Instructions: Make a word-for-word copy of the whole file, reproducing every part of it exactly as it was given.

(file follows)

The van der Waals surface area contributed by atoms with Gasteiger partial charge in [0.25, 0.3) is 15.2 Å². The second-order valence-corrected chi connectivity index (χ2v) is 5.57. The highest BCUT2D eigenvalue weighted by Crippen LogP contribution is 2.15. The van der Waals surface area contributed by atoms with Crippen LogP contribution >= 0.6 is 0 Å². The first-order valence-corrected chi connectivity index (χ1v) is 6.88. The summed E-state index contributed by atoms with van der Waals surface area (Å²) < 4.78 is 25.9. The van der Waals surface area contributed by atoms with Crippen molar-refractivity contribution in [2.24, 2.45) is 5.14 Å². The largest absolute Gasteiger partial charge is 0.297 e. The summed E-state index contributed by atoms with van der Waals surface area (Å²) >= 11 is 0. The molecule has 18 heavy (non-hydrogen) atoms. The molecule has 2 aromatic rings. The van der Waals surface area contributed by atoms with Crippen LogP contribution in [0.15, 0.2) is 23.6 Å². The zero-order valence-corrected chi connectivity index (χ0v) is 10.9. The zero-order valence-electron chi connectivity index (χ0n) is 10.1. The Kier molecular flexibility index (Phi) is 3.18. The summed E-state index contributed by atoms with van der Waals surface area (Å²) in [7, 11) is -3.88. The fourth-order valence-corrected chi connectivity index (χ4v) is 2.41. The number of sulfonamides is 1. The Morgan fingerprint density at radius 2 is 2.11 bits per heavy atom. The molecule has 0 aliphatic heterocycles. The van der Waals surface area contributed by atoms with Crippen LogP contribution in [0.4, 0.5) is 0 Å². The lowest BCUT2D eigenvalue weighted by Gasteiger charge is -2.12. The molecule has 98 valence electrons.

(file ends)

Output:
The van der Waals surface area contributed by atoms with Gasteiger partial charge in [0.25, 0.3) is 15.2 Å². The second-order valence-corrected chi connectivity index (χ2v) is 5.57. The highest BCUT2D eigenvalue weighted by Crippen LogP contribution is 2.15. The van der Waals surface area contributed by atoms with Crippen LogP contribution >= 0.6 is 0 Å². The first-order valence-corrected chi connectivity index (χ1v) is 6.88. The summed E-state index contributed by atoms with van der Waals surface area (Å²) < 4.78 is 25.9. The van der Waals surface area contributed by atoms with Crippen molar-refractivity contribution in [2.24, 2.45) is 5.14 Å². The largest absolute Gasteiger partial charge is 0.297 e. The summed E-state index contributed by atoms with van der Waals surface area (Å²) >= 11 is 0. The molecule has 18 heavy (non-hydrogen) atoms. The molecule has 2 aromatic rings. The van der Waals surface area contributed by atoms with Crippen LogP contribution in [0.15, 0.2) is 23.6 Å². The zero-order valence-corrected chi connectivity index (χ0v) is 10.9. The zero-order valence-electron chi connectivity index (χ0n) is 10.1. The Kier molecular flexibility index (Phi) is 3.18. The summed E-state index contributed by atoms with van der Waals surface area (Å²) in [7, 11) is -3.88. The fourth-order valence-corrected chi connectivity index (χ4v) is 2.41. The number of sulfonamides is 1. The Morgan fingerprint density at radius 2 is 2.11 bits per heavy atom. The molecule has 0 aliphatic heterocycles. The van der Waals surface area contributed by atoms with Crippen LogP contribution in [0.4, 0.5) is 0 Å². The lowest BCUT2D eigenvalue weighted by Gasteiger charge is -2.12. The molecule has 98 valence electrons.